Last summer I had the opportunity to tour agricultural enterprises in Scotland and Ireland as part of the international dairy judging tour. I accompanied the FFA team I help coach as they earned the right to compete in contests in the United Kingdom. One of the tour stops in Ireland was the Macroom Buffalo Farm.
The farm is owned by Johnny and Geraldine Lynch, and the herd manager, Thomas, was our guide. The operation consists of 150 acres, of which 80 are farmable. Thomas also smiled when he said there was 20 acres of rock.
Macroom Buffalo Farm was the first water buffalo herd in Ireland. The herd was imported from Italy in 2009. There are now importation restrictions from Italy, so any future imports would need to come from Germany or Holland.
At the time of my visit, it was late June and they were milking 95 water buffalo twice a day. During winter, they scale back to 45 milking cows. The facility has housed water buffalo for the past decade. I was surprised to learn that the herd was milked in a herringbone parlor because of their horns. However, the units are attached between the rear legs (like a parallel parlor). I wondered how the animals mitigated the parlor with their horns. Apparently, it is not an issue.
Cows are housed in a freestall barn and young calves, about 6 to 8 weeks of age, were grazing in a pasture with additional grain in a field about 200 yards from the main buildings. Thomas, who had experience with typical dairy cows, talked about the differences in the calf behavior of water buffalo.
The gestation length is longer than a dairy cow. They carry their young for 10 months and 1 week. While they try to avoid July and August breedings, they calve year-round because they need a steady supply of milk for their cheese. The females typically calve at 26 to 28 months of age. Usually they use artificial insemination, but they used natural service last year. The farm has used some sexed semen.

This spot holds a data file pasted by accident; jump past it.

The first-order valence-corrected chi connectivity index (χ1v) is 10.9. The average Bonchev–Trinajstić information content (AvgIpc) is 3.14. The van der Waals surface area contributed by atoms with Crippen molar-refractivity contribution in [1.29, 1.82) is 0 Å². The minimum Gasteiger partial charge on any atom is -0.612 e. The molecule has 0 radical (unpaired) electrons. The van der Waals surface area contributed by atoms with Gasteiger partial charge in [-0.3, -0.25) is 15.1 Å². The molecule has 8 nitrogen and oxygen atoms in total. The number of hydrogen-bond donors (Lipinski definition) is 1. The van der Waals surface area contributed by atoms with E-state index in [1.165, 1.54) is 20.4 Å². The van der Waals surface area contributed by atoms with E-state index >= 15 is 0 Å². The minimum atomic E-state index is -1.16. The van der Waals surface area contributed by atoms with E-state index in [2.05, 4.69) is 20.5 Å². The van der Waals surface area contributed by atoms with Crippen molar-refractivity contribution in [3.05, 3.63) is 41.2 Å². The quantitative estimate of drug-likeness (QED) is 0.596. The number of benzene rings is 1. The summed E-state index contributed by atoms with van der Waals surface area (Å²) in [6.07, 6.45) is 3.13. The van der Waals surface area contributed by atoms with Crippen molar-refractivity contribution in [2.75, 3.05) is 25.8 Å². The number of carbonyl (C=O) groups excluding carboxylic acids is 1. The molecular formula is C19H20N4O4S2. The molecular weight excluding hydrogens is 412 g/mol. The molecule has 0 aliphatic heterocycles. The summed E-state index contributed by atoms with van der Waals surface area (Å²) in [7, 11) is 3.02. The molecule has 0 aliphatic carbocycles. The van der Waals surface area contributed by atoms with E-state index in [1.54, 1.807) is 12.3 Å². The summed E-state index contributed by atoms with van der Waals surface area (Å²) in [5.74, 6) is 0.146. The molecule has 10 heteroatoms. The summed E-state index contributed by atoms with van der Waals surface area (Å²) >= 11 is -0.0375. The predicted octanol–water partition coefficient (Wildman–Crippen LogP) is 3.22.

The life expectancy of a water buffalo is 25 years. As we were learning about the herd, Thomas reached his arm out to touch the cow next to him that was 10 years old. The animals seemed quite docile and much did not seem to excite them, not even 50 human visitors in plastic boots.
Their body structure was like a ruggedly built beef cow. They had massive heads and the indentations in their horns were fascinating. Their udders were smaller than a typical dairy cow. The main difference I noticed was that their rear udders did not have the volume you would see in a Jersey or Holstein. They reminded me of a heifer that may have only carried a calf for 8 months and with an udder that never fully developed.
After taking a tour of the dairy, we entered their visitor center, which was built in 2019. We tasted some of their award-winning buffalo cheese. The farm won the Gold at the World Cheese Awards for their Mozzarella – even besting the Italians. It was quite good, as I helped myself to a second ball on a bruschetta wafer.
Their milk contains about 8% fat and 4.5% protein. It is high in calcium and low in cholesterol. It takes them about seven hours from start to finish to make cheese. Additionally, they sell meat from the male offspring for consumers in the area.
Sometimes we think the way we know things are done is the only way. I have seen buffalo in Yellowstone National Park, and these were not those kind of buffalo. These water buffalo have found a niche in Scotland as they provide customers with cheese and meat. It was a unique experience and one I will always remember. Unfortunately, the tour for 2020 has been cancelled due to COVID-19, but hopefully it will be made available in the future for other young people and chaperones to learn about agriculture on the other side of the world.
The author is the online media manager and is responsible for the website, webinars, and social media. A graduate of Modesto Junior College and Fresno State, she was raised on a California dairy and frequently blogs on youth programs and consumer issues.